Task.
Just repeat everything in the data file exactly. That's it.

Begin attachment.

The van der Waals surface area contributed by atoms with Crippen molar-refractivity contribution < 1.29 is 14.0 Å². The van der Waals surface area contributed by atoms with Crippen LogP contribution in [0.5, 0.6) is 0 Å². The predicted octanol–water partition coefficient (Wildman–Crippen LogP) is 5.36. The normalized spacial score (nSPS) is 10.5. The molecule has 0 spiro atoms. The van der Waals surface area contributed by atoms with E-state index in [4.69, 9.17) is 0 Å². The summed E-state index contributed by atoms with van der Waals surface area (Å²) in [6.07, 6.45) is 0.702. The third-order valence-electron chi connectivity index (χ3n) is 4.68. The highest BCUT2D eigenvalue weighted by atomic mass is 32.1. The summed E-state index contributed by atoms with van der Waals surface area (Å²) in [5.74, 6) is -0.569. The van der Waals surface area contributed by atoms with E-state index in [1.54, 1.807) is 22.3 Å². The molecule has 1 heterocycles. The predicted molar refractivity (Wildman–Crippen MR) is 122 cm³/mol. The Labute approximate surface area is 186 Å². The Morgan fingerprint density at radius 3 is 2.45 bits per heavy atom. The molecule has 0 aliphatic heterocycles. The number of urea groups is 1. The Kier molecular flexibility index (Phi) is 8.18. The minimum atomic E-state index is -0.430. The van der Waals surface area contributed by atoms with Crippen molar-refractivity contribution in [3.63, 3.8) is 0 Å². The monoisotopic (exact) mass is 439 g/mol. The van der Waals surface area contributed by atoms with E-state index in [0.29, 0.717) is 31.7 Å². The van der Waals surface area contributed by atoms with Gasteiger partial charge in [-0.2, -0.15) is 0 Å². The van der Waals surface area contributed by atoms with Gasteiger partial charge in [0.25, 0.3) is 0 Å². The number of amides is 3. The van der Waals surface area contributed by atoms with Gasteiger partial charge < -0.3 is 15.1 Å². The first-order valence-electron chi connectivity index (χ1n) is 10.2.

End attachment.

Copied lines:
The van der Waals surface area contributed by atoms with Crippen molar-refractivity contribution < 1.29 is 14.0 Å². The van der Waals surface area contributed by atoms with Crippen LogP contribution in [0.5, 0.6) is 0 Å². The predicted octanol–water partition coefficient (Wildman–Crippen LogP) is 5.36. The normalized spacial score (nSPS) is 10.5. The molecule has 0 spiro atoms. The van der Waals surface area contributed by atoms with E-state index in [4.69, 9.17) is 0 Å². The summed E-state index contributed by atoms with van der Waals surface area (Å²) in [6.07, 6.45) is 0.702. The third-order valence-electron chi connectivity index (χ3n) is 4.68. The highest BCUT2D eigenvalue weighted by atomic mass is 32.1. The summed E-state index contributed by atoms with van der Waals surface area (Å²) in [5.74, 6) is -0.569. The van der Waals surface area contributed by atoms with E-state index in [1.54, 1.807) is 22.3 Å². The molecule has 1 heterocycles. The predicted molar refractivity (Wildman–Crippen MR) is 122 cm³/mol. The Labute approximate surface area is 186 Å². The Morgan fingerprint density at radius 3 is 2.45 bits per heavy atom. The molecule has 0 aliphatic heterocycles. The number of urea groups is 1. The Kier molecular flexibility index (Phi) is 8.18. The minimum atomic E-state index is -0.430. The van der Waals surface area contributed by atoms with Crippen molar-refractivity contribution in [3.63, 3.8) is 0 Å². The monoisotopic (exact) mass is 439 g/mol. The van der Waals surface area contributed by atoms with E-state index in [0.29, 0.717) is 31.7 Å². The van der Waals surface area contributed by atoms with Gasteiger partial charge in [-0.2, -0.15) is 0 Å². The van der Waals surface area contributed by atoms with Gasteiger partial charge in [0.25, 0.3) is 0 Å². The number of amides is 3. The van der Waals surface area contributed by atoms with Gasteiger partial charge < -0.3 is 15.1 Å². The first-order valence-electron chi connectivity index (χ1n) is 10.2.